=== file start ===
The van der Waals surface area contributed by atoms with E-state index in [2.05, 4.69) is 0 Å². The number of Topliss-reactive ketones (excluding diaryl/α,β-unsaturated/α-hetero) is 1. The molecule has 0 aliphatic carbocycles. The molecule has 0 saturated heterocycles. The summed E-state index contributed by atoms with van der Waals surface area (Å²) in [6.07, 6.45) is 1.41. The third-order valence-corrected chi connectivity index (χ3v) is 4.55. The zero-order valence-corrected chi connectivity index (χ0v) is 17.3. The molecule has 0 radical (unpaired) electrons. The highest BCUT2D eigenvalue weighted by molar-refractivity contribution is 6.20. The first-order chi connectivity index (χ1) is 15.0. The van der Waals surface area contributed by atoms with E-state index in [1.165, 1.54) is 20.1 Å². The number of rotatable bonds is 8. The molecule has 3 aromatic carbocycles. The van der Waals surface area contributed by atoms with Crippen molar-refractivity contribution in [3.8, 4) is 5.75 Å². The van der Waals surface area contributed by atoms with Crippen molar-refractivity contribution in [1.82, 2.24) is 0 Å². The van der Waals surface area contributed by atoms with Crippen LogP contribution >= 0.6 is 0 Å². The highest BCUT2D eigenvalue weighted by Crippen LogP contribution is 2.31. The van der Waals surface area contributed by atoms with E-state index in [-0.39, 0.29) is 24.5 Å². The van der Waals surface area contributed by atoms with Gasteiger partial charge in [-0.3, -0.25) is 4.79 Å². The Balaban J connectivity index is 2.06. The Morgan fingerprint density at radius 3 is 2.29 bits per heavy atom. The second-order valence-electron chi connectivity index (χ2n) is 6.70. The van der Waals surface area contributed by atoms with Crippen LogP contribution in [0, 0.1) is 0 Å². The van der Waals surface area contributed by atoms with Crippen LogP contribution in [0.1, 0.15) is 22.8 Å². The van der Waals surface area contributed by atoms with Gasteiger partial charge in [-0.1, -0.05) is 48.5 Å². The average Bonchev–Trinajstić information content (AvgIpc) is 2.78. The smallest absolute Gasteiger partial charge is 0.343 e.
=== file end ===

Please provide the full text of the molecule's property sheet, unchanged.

The van der Waals surface area contributed by atoms with E-state index in [2.05, 4.69) is 0 Å². The number of Topliss-reactive ketones (excluding diaryl/α,β-unsaturated/α-hetero) is 1. The molecule has 0 aliphatic carbocycles. The molecule has 0 saturated heterocycles. The summed E-state index contributed by atoms with van der Waals surface area (Å²) in [6.07, 6.45) is 1.41. The third-order valence-corrected chi connectivity index (χ3v) is 4.55. The zero-order valence-corrected chi connectivity index (χ0v) is 17.3. The molecule has 0 radical (unpaired) electrons. The highest BCUT2D eigenvalue weighted by molar-refractivity contribution is 6.20. The first-order chi connectivity index (χ1) is 15.0. The van der Waals surface area contributed by atoms with E-state index in [1.165, 1.54) is 20.1 Å². The number of rotatable bonds is 8. The molecule has 3 aromatic carbocycles. The van der Waals surface area contributed by atoms with Crippen molar-refractivity contribution in [3.8, 4) is 5.75 Å². The van der Waals surface area contributed by atoms with Crippen molar-refractivity contribution in [1.82, 2.24) is 0 Å². The van der Waals surface area contributed by atoms with Crippen LogP contribution >= 0.6 is 0 Å². The highest BCUT2D eigenvalue weighted by Crippen LogP contribution is 2.31. The van der Waals surface area contributed by atoms with E-state index in [-0.39, 0.29) is 24.5 Å². The van der Waals surface area contributed by atoms with Gasteiger partial charge in [-0.3, -0.25) is 4.79 Å². The Balaban J connectivity index is 2.06. The Morgan fingerprint density at radius 3 is 2.29 bits per heavy atom. The second-order valence-electron chi connectivity index (χ2n) is 6.70. The van der Waals surface area contributed by atoms with Crippen LogP contribution in [0, 0.1) is 0 Å². The van der Waals surface area contributed by atoms with Crippen LogP contribution in [0.1, 0.15) is 22.8 Å². The van der Waals surface area contributed by atoms with Gasteiger partial charge in [-0.1, -0.05) is 48.5 Å². The average Bonchev–Trinajstić information content (AvgIpc) is 2.78. The smallest absolute Gasteiger partial charge is 0.343 e.